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Creating Your Application

Creating your application from scratch may seem daunting. To make this process significantly less challenging, you can divide it into smaller steps, forming an easy-to-follow roadmap.

Below, we provide the key stages that this roadmap could include.

graph TB
  A([Choose the purpose of your application]) ==> B([Define the key functionality and processes])
  B ==> C([Create the application UI])
  C ==> D([Register your application])
  D ==> E([Code the key functionality])
  E ==> F([Debug and test your application])
  F ==> G([Deploy and distribute your application])

Choose the Purpose of Your Application

For your app to be downloaded and used, it has to deliver value to the end users. As a result, any good application starts with defining the need it is supposed to address.

Addressing User Needs

Here are some examples of the user needs you may choose to address.

  • Traders may want to keep track of their performance all the time, not just inside cTrader. An app for wearable devices may prove very successful.
  • Users with a followership could need a way to automatically inform their subscribers of new trades. You can easily provide such functionality using the cTrader Open API and an API provided by a popular messenger service.
  • Pro traders who partner with a broker may want a custom trading terminal that funnels users into creating new accounts with this broker. By integrating with the Open API you can easily satisfy this request.

The purpose of your application does not necessarily have to be unique but it has to be specific and achievable.

Define the Key Functionality and Processes

After deciding on the need that your application will address, you should create a simple bullet point list outlining its key functionality.

This bullet point list should not be very long (four-five points maximum) and should answer the following questions.

  • What information will my app show to end users?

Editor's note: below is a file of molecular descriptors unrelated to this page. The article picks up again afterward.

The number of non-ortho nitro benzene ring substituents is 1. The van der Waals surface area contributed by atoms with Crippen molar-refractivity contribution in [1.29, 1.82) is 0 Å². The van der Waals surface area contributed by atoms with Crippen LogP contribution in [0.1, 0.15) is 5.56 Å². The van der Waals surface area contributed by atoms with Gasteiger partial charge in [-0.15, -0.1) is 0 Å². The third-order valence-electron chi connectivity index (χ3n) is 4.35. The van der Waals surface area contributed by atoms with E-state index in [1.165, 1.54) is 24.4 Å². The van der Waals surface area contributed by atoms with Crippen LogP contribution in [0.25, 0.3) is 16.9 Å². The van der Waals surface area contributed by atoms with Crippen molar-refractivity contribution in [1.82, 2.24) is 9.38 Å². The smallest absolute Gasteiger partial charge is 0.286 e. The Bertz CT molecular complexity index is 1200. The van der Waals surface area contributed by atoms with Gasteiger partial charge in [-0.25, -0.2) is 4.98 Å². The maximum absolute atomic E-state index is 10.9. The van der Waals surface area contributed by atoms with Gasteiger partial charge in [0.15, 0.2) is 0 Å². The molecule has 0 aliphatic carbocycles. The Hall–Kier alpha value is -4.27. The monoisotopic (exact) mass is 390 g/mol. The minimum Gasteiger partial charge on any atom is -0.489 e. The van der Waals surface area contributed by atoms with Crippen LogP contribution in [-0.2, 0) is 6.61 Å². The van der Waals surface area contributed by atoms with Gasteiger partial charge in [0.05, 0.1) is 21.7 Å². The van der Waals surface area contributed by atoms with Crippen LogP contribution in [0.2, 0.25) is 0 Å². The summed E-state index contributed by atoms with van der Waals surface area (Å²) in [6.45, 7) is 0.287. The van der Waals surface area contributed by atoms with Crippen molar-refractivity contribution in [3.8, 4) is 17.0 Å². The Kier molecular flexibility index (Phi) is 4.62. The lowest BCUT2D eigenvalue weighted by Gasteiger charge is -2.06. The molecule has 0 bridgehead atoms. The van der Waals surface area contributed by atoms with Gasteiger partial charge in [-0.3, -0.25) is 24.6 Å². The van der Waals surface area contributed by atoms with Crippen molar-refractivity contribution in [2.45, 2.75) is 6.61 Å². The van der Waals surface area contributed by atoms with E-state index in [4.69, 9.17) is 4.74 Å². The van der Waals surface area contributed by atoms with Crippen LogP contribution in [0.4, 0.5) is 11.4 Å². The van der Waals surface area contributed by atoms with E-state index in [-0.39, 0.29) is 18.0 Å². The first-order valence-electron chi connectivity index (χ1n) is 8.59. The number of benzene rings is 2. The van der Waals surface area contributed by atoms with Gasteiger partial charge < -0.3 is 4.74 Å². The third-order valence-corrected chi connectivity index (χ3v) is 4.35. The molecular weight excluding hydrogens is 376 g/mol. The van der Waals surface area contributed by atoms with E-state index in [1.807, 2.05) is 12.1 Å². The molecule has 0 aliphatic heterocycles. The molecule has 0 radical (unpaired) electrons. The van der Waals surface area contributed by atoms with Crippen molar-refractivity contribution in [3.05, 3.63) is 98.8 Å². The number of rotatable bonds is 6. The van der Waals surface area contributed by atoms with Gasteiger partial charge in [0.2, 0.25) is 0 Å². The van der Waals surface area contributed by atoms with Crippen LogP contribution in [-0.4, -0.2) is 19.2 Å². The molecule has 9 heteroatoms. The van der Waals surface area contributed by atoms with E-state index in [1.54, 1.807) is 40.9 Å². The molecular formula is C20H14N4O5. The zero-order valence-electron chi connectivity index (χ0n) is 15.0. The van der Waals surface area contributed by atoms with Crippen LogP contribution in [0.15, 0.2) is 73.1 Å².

• What actions should end users be able to perform inside the application?
  • What controls will my application have for end users to interact with?

Being Mindful of Constraints

When answering the questions above, always keep in mind the limitations imposed by your preferred programming language and/or UI framework.

Create the Application UI

You now know what your app is supposed to do and what essential features it will include. The next logical step is to create its UI. Broadly speaking, this process usually involves the following.

  • Defining the parameters of the devices where your app will be displayed (e.g., typical screen sizes).
  • Creating mockups of all the key screens. This can be done either by hand using a pen and paper or via a 'wireframe' software solution.
  • 'Cleaning up' your mockups and turning them into a set of screens containing all major controls. You can outsource this step to a professional graphic designer if you have such an opportunity.

Register Your Application

After deciding the purpose of your application and its key functionality, you should be ready to register the service at the cTrader Open API Portal. You can read a detailed overview of this process in a separate guide.

As detailed in our guide to app and account authentication, do not forget to specify a valid redirect URL for

Describing Your Application

When registering your application, make sure to provide as many details as possible. Spotware carefully evaluates new Open API services and there is a higher chance of your application getting approved if you explicitly describe why it is needed and what it will allow users to do.

Code the Key Functionality

After receiving approval from Spotware, you should proceed with coding your application. As usual, we recommend using the official cTrader Open API SDKs as they contain helpful methods and classes allowing you to save time on implementing essential features.

Here is a small roadmap you can follow when coding a new application.

Debug and Test Your Application

Debugging is essential for ensuring that your app behaves as expected. Any modern IDE typically allows for setting breakpoints at certain lines in your code so that you can easily see how your commands are executed. When a breakpoint is hit, execution is paused until you resume it manually.

If you have such an opportunity, you could also recruit your friends as impromptu quality assurance engineers. They can review how your application behaves on different devices and identify errors that would have been difficult to spot when simply debugging by yourself.

Deploy and Distribute Your Application

The process of deployment essentially means making your app available to end users. The details of this process depend on the platform that your app is supposed to run on.